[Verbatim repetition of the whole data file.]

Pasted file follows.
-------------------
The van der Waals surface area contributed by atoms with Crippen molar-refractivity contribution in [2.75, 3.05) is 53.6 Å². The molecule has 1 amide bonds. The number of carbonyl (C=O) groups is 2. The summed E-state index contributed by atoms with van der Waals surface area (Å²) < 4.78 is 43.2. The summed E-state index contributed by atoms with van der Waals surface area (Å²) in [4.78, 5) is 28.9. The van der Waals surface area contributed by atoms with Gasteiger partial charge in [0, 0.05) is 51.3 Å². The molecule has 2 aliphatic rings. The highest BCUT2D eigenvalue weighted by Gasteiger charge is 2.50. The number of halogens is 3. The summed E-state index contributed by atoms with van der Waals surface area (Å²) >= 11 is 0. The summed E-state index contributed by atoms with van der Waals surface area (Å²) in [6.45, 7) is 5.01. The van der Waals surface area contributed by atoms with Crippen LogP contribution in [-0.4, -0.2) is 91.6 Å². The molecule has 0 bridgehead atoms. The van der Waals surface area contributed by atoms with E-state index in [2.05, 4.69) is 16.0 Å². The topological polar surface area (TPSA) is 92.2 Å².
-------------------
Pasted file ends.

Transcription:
The van der Waals surface area contributed by atoms with Crippen molar-refractivity contribution in [2.75, 3.05) is 53.6 Å². The molecule has 1 amide bonds. The number of carbonyl (C=O) groups is 2. The summed E-state index contributed by atoms with van der Waals surface area (Å²) < 4.78 is 43.2. The summed E-state index contributed by atoms with van der Waals surface area (Å²) in [4.78, 5) is 28.9. The van der Waals surface area contributed by atoms with Gasteiger partial charge in [0, 0.05) is 51.3 Å². The molecule has 2 aliphatic rings. The highest BCUT2D eigenvalue weighted by Gasteiger charge is 2.50. The number of halogens is 3. The summed E-state index contributed by atoms with van der Waals surface area (Å²) >= 11 is 0. The summed E-state index contributed by atoms with van der Waals surface area (Å²) in [6.45, 7) is 5.01. The van der Waals surface area contributed by atoms with Crippen LogP contribution in [-0.4, -0.2) is 91.6 Å². The molecule has 0 bridgehead atoms. The van der Waals surface area contributed by atoms with E-state index in [2.05, 4.69) is 16.0 Å². The topological polar surface area (TPSA) is 92.2 Å².